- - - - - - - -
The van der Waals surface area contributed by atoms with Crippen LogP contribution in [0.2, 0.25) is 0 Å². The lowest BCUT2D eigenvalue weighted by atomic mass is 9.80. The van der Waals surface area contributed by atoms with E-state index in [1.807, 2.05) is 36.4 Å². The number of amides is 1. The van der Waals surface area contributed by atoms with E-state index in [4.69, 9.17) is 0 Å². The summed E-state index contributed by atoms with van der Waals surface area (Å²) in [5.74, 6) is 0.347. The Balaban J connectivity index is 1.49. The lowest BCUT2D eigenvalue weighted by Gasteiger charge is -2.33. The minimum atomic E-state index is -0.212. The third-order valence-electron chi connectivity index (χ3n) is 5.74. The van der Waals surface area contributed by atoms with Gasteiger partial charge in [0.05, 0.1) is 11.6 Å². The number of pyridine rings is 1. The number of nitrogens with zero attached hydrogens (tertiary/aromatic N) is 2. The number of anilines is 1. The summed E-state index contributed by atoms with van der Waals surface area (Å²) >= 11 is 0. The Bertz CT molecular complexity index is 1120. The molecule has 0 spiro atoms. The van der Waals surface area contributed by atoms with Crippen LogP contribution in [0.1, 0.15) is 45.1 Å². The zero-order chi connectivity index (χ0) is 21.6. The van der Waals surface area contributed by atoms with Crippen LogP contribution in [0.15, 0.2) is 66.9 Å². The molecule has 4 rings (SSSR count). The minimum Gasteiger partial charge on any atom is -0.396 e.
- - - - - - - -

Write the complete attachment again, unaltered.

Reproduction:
The van der Waals surface area contributed by atoms with Crippen LogP contribution in [0.2, 0.25) is 0 Å². The lowest BCUT2D eigenvalue weighted by atomic mass is 9.80. The van der Waals surface area contributed by atoms with E-state index in [1.807, 2.05) is 36.4 Å². The number of amides is 1. The van der Waals surface area contributed by atoms with E-state index in [4.69, 9.17) is 0 Å². The summed E-state index contributed by atoms with van der Waals surface area (Å²) in [5.74, 6) is 0.347. The Balaban J connectivity index is 1.49. The lowest BCUT2D eigenvalue weighted by Gasteiger charge is -2.33. The minimum atomic E-state index is -0.212. The third-order valence-electron chi connectivity index (χ3n) is 5.74. The van der Waals surface area contributed by atoms with Gasteiger partial charge in [0.05, 0.1) is 11.6 Å². The number of pyridine rings is 1. The number of nitrogens with zero attached hydrogens (tertiary/aromatic N) is 2. The number of anilines is 1. The summed E-state index contributed by atoms with van der Waals surface area (Å²) >= 11 is 0. The Bertz CT molecular complexity index is 1120. The molecule has 0 spiro atoms. The van der Waals surface area contributed by atoms with Crippen LogP contribution in [0.1, 0.15) is 45.1 Å². The zero-order chi connectivity index (χ0) is 21.6. The van der Waals surface area contributed by atoms with Crippen LogP contribution in [0.15, 0.2) is 66.9 Å². The molecule has 4 rings (SSSR count). The minimum Gasteiger partial charge on any atom is -0.396 e.